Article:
Juel sounds an interesting NT scholar, Rod. I had never heard of him. But I do agree (and have said for years) that Christianity must be bound to its Jewish ancestry. My question is whether this can be done with the texts as we have them, where the Jews are almost uniquely held responsible for the death of Jesus, and the Romans are exculpated, at fact that has caused enormous harm throughout the centuries, and no less when Hitler adopted Luther's programme so avidly. I guess my question is how that binding is to be accomplished, without fairly drastic revision of Christian scripture. The anti-Jewish motif is so strong and so widespread throughout the gospels and the letters that it is almost impossible to eradicate, let alone dilute it (on this point, at least Daniel Jonah Goldhagen is right). And how would this play out in terms of our understanding of resurrection? For it must inevitably have that result. The passage, quoted by the ABC in his Easter homily (and favoured by +Fred), about living stones, from 1 Peter, is viciously anti-Jewish (almost as bad as "He came unto his own, and his own did not receive him"). That which gives us life is said to come because he was rejected by his own people, the Jews. Jesus came into the darkness (a worldly darkness, certainly, but more specifically a Jewish darkness, as John's gospel makes clear), and the darkness could not overcome it -- pointing directly to the crucifixion and resurrection. What would Juel say in respect of such thoughts? For he obviously raises the question.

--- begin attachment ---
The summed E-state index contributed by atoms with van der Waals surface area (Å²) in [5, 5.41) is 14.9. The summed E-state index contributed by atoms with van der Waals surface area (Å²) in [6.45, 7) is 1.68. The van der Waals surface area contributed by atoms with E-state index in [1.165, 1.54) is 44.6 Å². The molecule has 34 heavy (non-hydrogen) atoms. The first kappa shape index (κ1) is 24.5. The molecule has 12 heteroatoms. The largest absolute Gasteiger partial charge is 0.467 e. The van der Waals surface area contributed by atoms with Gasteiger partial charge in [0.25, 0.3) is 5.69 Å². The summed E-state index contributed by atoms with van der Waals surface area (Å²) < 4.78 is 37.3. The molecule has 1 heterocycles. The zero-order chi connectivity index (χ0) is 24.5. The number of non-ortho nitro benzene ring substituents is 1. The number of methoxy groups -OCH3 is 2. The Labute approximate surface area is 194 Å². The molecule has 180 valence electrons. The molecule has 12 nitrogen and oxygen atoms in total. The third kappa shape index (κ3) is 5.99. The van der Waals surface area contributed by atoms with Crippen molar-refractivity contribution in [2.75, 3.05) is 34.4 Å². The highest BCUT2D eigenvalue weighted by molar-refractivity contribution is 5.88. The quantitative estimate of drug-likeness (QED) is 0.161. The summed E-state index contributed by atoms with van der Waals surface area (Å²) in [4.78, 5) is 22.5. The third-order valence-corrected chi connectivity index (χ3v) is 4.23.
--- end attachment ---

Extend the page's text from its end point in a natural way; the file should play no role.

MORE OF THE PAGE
Posted by Eric MacDonald at Thursday, 23 April 2015 at 7:50pm BST

Rod, I realised Juel was going in a different direction. I was trying to suggest some of the factors that go against taking Mark (a) as the earliest Christian witness; and (b) even in his own terms, as 'pessimistic' (shorthand). From your quote, I'd seriously disagree with J. about the relationship between promises to Israel and Christian credibility. If all Gospels are post-70, then they all carry the implication: those Jews who rejected Jesus and the continuing Jesus movement were rightly punished by God through the Roman capture of Jerusalem and destruction of the Temple. That's how they were read by the early Christian fathers (as Lampe memorably showed). The implication is horrible and is the basic reason why all the Gospels can be read as antisemitic (in some rather strong sense of the term). For my own attempt to deal with it, see:

http://research.ncl.ac.uk/histos/documents/2011104MolesJesustheHealer11782.pdf